I must admit I love fall colors best. Spring vibrates against the eye with raw boundless energy. Summer fields every color imaginable in endless arrays. But fall has warm, glowing, rich and subtle tones, giving us a last flash of visual heat before the quiet palette of winter.
Almost everyone is familiar with the glorious scarlet of our native red maples, dogwoods and burning bush when they put on their fall display. Endless cultivars of Japanese maples are grown as much for their fall color as for their spring and summer show. But there are a number of other plants that add great splashes of color in the fall.
The native sassafras offers a whole range of colors in its leaves⎯orange, red, gold and burgundy. Crape myrtles, rightly beloved for their stunning summer flowers, also have a splendid array of fall foliage.
Amongst all the reds and oranges, a splash of yellow or gold is welcome. The ginkgo (Ginkgo biloba) is perhaps the best in this category. It is slow growing and very tolerant of our clay soils, heat and humidity. Its bright green fan shaped leaves turn a clear yellow in fall that shines against the red of other trees and shows up especially well against the dark green of magnolia and pine. There are a number of selections available. ‘Autumn Gold’ is spreading. ‘Princeton Sentry’ is narrow and upright. Both are large trees, reaching 40 feet or more. ‘Jade Butterflies’ is a dwarf suitable for a smaller space. ‘Gnome’ is even smaller. An extra plus is ginkgos drop their leaves all at once over the period of a few days, making cleanup easy. It is best to plant a selected male cultivar. Female ginkgos drop a messy and incredibly foul smelling fruit.
Fruit on plants add good color and texture to the fall landscape. ‘Flying Dragon’ trifoliate orange is quite a surprise in the fall. Not only do its bright orange fruits show up well against the dark green twisted stems, but the tiny leaves turn a bright yellow that rivals the ginkgo. Japanese persimmons shine on branches like bright orange lights. Pyracantha berries are burning orange or red. Burgundy pomegranates hang from branches like holiday ornaments. Beautyberry’s screaming fuchsia berries are more reminiscent of spring colors than fall, but are irresistible in their neon glory.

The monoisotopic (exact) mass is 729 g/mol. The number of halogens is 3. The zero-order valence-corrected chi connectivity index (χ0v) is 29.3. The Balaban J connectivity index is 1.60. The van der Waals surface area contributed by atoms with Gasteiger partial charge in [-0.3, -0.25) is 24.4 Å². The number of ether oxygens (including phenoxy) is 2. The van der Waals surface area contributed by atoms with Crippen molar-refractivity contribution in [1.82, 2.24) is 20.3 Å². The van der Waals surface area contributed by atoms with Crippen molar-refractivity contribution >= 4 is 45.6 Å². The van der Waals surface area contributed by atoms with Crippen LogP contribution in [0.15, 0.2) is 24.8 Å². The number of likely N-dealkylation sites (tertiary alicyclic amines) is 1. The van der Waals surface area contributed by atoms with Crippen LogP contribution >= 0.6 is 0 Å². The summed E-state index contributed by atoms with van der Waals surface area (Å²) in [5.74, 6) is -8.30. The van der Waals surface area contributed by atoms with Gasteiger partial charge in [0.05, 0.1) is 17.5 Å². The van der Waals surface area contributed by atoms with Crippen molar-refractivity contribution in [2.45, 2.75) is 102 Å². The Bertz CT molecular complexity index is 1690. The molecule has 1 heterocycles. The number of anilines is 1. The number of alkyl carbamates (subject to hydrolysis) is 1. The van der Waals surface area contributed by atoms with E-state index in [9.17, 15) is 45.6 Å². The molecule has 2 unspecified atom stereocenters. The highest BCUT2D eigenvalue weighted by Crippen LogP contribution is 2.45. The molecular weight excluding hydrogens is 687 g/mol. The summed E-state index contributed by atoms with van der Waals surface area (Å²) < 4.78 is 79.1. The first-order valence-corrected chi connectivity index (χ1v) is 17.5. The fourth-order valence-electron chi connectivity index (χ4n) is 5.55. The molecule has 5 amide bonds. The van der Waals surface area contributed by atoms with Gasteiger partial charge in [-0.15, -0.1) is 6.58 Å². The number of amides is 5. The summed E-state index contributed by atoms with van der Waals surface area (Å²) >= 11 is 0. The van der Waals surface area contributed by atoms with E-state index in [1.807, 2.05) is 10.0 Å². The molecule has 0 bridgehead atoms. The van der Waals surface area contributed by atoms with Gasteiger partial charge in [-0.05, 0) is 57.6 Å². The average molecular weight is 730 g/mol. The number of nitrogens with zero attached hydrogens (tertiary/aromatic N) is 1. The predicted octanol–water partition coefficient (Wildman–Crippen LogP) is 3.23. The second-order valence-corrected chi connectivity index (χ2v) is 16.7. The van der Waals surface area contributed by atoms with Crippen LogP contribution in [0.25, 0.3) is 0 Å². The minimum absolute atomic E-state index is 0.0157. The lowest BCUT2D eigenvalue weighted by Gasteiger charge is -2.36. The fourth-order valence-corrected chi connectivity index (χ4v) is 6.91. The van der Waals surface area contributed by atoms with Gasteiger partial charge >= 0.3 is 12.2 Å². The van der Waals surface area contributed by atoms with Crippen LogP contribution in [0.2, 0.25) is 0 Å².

A number of fall blooming perennials and grasses add splashes of color. Asters offer a range of pinks and blues, giving a bit of a break from red and yellow. ‘Bluebird’ has tiny sky blue flowers, while ‘Lady in Black’ has red centered tiny white flowers with contrasting dark stems. Texas Bluestar amsonia is a neatly mounding perennial with pale steely blue flowers in spring. The ferny foliage turns bright gold in the fall. The native Muhly grass puts up soft plumes that hang like smoke over the fine leaves. It looks best planted in masses. Pennisetum ‘Prince’ is so dark it looks black the whole season, offering great contrast to the soft warn colors around it.
You can bring fall indoors as well. Branches, berries, flowers and fruit can be brought in for various autumn arrangements. ‘Flying Dragon’ branches combined with ‘Lady in Black’ asters and fronds of pennisetum ‘Prince’ are perfect for Halloween. Bowls of pomegranates and persimmons, vases of dried sedums and Miscanthus plumes both speak of Thanksgiving. Fat sprays of red Pyracantha are perfect for Christmas. Large leaves, like that of the oak leaf hydrangea, can even be used to present slices of cheese or other hors d’oeurvres.
Every season has its pleasures. With a little planning you can celebrate them all, even in a small space.
Pat Brothers works at Atlantic Avenue Orchid and Garden Center in Raleigh.